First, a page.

Art Hack: 5 Ingenious Ways to Improve Your Art Journaling

Have you ever felt art journal envy? I’ll be the first to admit that I have, especially during my first few months of being part of the Cloth Paper Scissors team and seeing examples of art journaling from the pros, every day. Many techniques can be learned and applied to art journaling, such as using watercolor to create a background wash or using colors to form patterns on the page. I recently learned that there are five details you can always fall back on as a brilliant way to enhance your art.

The list below is from Kass Hall’s Amplified Art, which is included in this special offer: when you order the Amplified Art Journals Collection, you’ll receive Kass’s book, plus her DVDs “Amazing Pages: Art Journals” and “Pattern Power: Doodles and Tangles to Enhance Your Art.” Now’s the best time to get the collection–once it sells out, it might not be offered again.

I hope you enjoy the following excerpt from Kass–any of these suggestions can be incorporated into your art journaling practice, starting now! ~Cherie

Art journaling tips from Kass Hall |
PIN these art journaling tips!

5 Ways to Add Details To Your Art Journal by Kass Hall

Art journal ideas from Kass Hall |
Example of drawing a border on an art journal page

1. Borders: Your pages don’t have to have borders and I certainly don’t always use them, but more often than not, I do, even if it’s a simple pen line around the edge of the page. Why do borders make an art journal page feel more complete? It has to do with containing the images, I think, feeling like the page isn’t spilling over, keeping the page within itself. I think a border also acts as a frame. Much as we frame art on our walls, we like frames on art in our journals.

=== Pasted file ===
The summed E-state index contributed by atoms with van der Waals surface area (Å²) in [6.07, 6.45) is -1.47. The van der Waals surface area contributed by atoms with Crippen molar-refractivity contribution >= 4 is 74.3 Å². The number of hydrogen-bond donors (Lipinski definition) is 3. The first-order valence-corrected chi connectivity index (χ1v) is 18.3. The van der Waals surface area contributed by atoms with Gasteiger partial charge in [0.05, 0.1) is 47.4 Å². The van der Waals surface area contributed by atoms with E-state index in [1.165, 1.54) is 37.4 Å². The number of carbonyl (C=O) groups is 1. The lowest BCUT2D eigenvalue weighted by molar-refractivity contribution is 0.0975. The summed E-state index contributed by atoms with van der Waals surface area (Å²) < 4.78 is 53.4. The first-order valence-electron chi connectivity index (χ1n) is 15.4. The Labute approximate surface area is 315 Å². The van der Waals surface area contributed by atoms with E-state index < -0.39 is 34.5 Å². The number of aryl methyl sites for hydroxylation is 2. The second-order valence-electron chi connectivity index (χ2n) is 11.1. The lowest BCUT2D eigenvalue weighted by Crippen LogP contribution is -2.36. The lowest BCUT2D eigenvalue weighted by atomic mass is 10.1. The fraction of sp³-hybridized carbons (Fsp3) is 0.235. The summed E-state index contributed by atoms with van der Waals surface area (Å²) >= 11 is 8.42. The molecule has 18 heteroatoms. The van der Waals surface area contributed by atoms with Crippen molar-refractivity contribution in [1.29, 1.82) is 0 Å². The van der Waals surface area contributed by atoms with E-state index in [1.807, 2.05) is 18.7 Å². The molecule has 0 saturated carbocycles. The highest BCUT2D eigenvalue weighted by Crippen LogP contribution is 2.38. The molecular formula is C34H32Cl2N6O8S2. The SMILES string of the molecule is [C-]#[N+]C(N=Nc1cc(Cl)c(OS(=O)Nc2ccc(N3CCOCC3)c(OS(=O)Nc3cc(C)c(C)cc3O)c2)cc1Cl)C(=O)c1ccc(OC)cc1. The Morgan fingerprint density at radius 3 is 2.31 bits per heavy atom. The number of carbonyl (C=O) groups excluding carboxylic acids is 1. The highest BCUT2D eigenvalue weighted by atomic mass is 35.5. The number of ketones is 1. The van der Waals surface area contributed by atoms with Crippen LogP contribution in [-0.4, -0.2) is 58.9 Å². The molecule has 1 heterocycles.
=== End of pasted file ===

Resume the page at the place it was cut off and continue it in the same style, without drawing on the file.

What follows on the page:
Art journal techniques from Kass Hall |
Example of adding shadows

2. Shadows: Adding shadows–be they subtle gray shadows or bright colored outlines–gives your page a feeling of dimension without actually adding texture to your page (I’ll get to that in a moment). Shadows are often cast from a particular direction and have some consistency. Gray markers such as Copic or Faber-Castel PITT brush pens are invaluable for this.

Art journaling ideas from Kass Hall |
Example of using black and white details in an art journal

3. Black and white gel pens: Adding black and white pen marks will really lift your page. White marks draw the eye in. Black pens draw the colors around it to the eye. Each has a purpose. When used to add small, intricate details and lines, they can be a game changer.

Art journal tips from Kass Hall |
The “before” and “after” of using stamps for art journaling

4. Adding stamps: When this page was first created, I decided to keep it black and white (and gray of course) with just a little bit of red. But it was lacking something, and I knew some stamps would be what was needed. However, instead of pulling out a red pen or marker, I thought I’d collage stamped images in red and black. The difference is clear, and what was an unexpected but pleasant surprise was how the stamping ink and the paint markers interacted with each other. Look closely: Some of those images look almost three dimensional. I couldn’t have created that look without the stamps.

Art journaling techniques from Kass Hall |
Art journal detail showing texture

5. Texture: For those of you who like the tactile nature of art, you can use certain supplies to bring texture and dimension to your journal pages. You might like to use collage or handmade papers, or perhaps dimensional gloss products. Another great product for creating dimension is light modeling paste (I use Golden, but there are other brands); you can apply it right over your stencils (as I did), then lift your stencil to get the finished look. You can add paint to it (I used Payne’s Grey paint mixed with the texture paste). I recommend leaving it overnight to fully dry, and it’s a great way of adding texture to your page without being so thick you can’t get your journal closed. ~Kass

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